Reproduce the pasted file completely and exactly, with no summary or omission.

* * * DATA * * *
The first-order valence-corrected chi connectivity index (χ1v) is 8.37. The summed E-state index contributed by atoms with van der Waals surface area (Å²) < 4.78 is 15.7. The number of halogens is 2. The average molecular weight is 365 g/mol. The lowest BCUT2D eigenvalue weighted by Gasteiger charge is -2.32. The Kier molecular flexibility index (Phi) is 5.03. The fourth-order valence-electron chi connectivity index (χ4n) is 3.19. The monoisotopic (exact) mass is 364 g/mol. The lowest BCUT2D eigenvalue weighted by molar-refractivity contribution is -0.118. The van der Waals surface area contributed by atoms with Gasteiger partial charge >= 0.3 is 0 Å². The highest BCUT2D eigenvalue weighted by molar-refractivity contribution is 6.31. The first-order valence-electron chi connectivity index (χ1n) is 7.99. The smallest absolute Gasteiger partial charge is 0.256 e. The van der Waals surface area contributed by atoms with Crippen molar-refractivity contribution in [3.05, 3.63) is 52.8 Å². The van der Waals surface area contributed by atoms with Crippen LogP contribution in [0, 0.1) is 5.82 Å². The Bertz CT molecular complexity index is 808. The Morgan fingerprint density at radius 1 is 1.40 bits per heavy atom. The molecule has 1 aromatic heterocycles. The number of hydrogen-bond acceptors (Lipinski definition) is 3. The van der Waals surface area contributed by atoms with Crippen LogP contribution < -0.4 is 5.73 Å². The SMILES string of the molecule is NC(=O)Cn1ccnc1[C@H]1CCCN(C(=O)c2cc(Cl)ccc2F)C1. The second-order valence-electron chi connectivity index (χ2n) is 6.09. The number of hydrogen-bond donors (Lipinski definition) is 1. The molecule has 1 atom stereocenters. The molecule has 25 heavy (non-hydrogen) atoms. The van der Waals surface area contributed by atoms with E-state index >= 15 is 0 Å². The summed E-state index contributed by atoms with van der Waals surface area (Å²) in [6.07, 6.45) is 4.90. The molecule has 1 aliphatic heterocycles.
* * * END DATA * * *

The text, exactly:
The first-order valence-corrected chi connectivity index (χ1v) is 8.37. The summed E-state index contributed by atoms with van der Waals surface area (Å²) < 4.78 is 15.7. The number of halogens is 2. The average molecular weight is 365 g/mol. The lowest BCUT2D eigenvalue weighted by Gasteiger charge is -2.32. The Kier molecular flexibility index (Phi) is 5.03. The fourth-order valence-electron chi connectivity index (χ4n) is 3.19. The monoisotopic (exact) mass is 364 g/mol. The lowest BCUT2D eigenvalue weighted by molar-refractivity contribution is -0.118. The van der Waals surface area contributed by atoms with Gasteiger partial charge >= 0.3 is 0 Å². The highest BCUT2D eigenvalue weighted by molar-refractivity contribution is 6.31. The first-order valence-electron chi connectivity index (χ1n) is 7.99. The smallest absolute Gasteiger partial charge is 0.256 e. The van der Waals surface area contributed by atoms with Crippen molar-refractivity contribution in [3.05, 3.63) is 52.8 Å². The van der Waals surface area contributed by atoms with Crippen LogP contribution in [0, 0.1) is 5.82 Å². The Bertz CT molecular complexity index is 808. The Morgan fingerprint density at radius 1 is 1.40 bits per heavy atom. The molecule has 1 aromatic heterocycles. The number of hydrogen-bond acceptors (Lipinski definition) is 3. The van der Waals surface area contributed by atoms with Crippen LogP contribution < -0.4 is 5.73 Å². The SMILES string of the molecule is NC(=O)Cn1ccnc1[C@H]1CCCN(C(=O)c2cc(Cl)ccc2F)C1. The second-order valence-electron chi connectivity index (χ2n) is 6.09. The number of hydrogen-bond donors (Lipinski definition) is 1. The molecule has 1 atom stereocenters. The molecule has 25 heavy (non-hydrogen) atoms. The van der Waals surface area contributed by atoms with E-state index >= 15 is 0 Å². The summed E-state index contributed by atoms with van der Waals surface area (Å²) in [6.07, 6.45) is 4.90. The molecule has 1 aliphatic heterocycles.